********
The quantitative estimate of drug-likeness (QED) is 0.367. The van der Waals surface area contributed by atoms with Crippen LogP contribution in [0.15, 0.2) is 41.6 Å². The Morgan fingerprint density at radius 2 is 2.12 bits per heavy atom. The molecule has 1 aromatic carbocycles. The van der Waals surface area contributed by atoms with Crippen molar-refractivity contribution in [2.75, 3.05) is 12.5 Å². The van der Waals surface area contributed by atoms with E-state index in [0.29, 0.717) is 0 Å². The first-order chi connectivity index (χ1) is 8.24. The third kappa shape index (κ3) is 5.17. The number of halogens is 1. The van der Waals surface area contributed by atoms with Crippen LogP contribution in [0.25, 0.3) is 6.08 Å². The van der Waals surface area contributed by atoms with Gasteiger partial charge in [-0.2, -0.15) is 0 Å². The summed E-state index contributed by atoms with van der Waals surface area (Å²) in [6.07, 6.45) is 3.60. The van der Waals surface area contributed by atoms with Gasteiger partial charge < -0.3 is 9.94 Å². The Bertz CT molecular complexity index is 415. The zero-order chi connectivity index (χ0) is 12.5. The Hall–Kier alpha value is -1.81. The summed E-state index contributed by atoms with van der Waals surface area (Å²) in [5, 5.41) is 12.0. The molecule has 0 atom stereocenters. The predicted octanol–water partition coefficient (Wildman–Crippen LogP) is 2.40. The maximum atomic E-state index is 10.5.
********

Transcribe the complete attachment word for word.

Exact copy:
The quantitative estimate of drug-likeness (QED) is 0.367. The van der Waals surface area contributed by atoms with Crippen LogP contribution in [0.15, 0.2) is 41.6 Å². The Morgan fingerprint density at radius 2 is 2.12 bits per heavy atom. The molecule has 1 aromatic carbocycles. The van der Waals surface area contributed by atoms with Crippen molar-refractivity contribution in [2.75, 3.05) is 12.5 Å². The van der Waals surface area contributed by atoms with E-state index in [0.29, 0.717) is 0 Å². The first-order chi connectivity index (χ1) is 8.24. The third kappa shape index (κ3) is 5.17. The number of halogens is 1. The van der Waals surface area contributed by atoms with Crippen LogP contribution in [0.25, 0.3) is 6.08 Å². The van der Waals surface area contributed by atoms with Gasteiger partial charge in [-0.2, -0.15) is 0 Å². The summed E-state index contributed by atoms with van der Waals surface area (Å²) in [6.07, 6.45) is 3.60. The van der Waals surface area contributed by atoms with Gasteiger partial charge < -0.3 is 9.94 Å². The Bertz CT molecular complexity index is 415. The zero-order chi connectivity index (χ0) is 12.5. The Hall–Kier alpha value is -1.81. The summed E-state index contributed by atoms with van der Waals surface area (Å²) in [5, 5.41) is 12.0. The molecule has 0 atom stereocenters. The predicted octanol–water partition coefficient (Wildman–Crippen LogP) is 2.40. The maximum atomic E-state index is 10.5.